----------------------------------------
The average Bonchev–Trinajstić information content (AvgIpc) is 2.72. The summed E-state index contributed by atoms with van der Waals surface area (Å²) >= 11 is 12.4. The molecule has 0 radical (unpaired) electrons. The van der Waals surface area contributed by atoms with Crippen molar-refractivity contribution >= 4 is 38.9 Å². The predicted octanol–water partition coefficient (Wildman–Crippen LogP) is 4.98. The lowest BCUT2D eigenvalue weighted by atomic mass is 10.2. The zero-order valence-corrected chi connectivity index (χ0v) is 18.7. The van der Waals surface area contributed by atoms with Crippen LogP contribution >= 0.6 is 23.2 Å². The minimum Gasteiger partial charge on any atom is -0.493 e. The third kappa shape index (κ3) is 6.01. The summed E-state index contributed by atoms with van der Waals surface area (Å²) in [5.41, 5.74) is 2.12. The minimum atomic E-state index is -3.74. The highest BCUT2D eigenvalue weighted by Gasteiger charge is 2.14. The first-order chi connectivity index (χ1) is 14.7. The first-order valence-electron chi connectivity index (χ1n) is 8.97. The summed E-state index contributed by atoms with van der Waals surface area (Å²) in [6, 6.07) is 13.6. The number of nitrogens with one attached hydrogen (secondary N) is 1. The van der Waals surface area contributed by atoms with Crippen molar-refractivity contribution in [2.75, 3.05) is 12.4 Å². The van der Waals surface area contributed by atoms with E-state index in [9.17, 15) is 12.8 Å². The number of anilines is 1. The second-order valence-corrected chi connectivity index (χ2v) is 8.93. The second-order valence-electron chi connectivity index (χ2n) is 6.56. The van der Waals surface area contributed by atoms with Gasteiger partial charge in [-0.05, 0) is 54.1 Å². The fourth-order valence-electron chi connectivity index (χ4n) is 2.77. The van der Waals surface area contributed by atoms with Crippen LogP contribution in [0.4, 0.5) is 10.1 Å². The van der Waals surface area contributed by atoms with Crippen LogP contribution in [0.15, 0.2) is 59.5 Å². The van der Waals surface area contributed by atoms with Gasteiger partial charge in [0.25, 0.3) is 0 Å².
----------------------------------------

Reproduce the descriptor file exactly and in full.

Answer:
The average Bonchev–Trinajstić information content (AvgIpc) is 2.72. The summed E-state index contributed by atoms with van der Waals surface area (Å²) >= 11 is 12.4. The molecule has 0 radical (unpaired) electrons. The van der Waals surface area contributed by atoms with Crippen molar-refractivity contribution >= 4 is 38.9 Å². The predicted octanol–water partition coefficient (Wildman–Crippen LogP) is 4.98. The lowest BCUT2D eigenvalue weighted by atomic mass is 10.2. The zero-order valence-corrected chi connectivity index (χ0v) is 18.7. The van der Waals surface area contributed by atoms with Crippen LogP contribution >= 0.6 is 23.2 Å². The minimum Gasteiger partial charge on any atom is -0.493 e. The third kappa shape index (κ3) is 6.01. The summed E-state index contributed by atoms with van der Waals surface area (Å²) in [5.41, 5.74) is 2.12. The minimum atomic E-state index is -3.74. The highest BCUT2D eigenvalue weighted by Gasteiger charge is 2.14. The first-order chi connectivity index (χ1) is 14.7. The first-order valence-electron chi connectivity index (χ1n) is 8.97. The summed E-state index contributed by atoms with van der Waals surface area (Å²) in [6, 6.07) is 13.6. The number of nitrogens with one attached hydrogen (secondary N) is 1. The van der Waals surface area contributed by atoms with Crippen molar-refractivity contribution in [2.75, 3.05) is 12.4 Å². The van der Waals surface area contributed by atoms with E-state index in [9.17, 15) is 12.8 Å². The number of anilines is 1. The second-order valence-corrected chi connectivity index (χ2v) is 8.93. The second-order valence-electron chi connectivity index (χ2n) is 6.56. The van der Waals surface area contributed by atoms with Gasteiger partial charge in [-0.05, 0) is 54.1 Å². The fourth-order valence-electron chi connectivity index (χ4n) is 2.77. The van der Waals surface area contributed by atoms with Crippen LogP contribution in [0.4, 0.5) is 10.1 Å². The van der Waals surface area contributed by atoms with Crippen LogP contribution in [0.15, 0.2) is 59.5 Å². The van der Waals surface area contributed by atoms with Gasteiger partial charge in [0.25, 0.3) is 0 Å².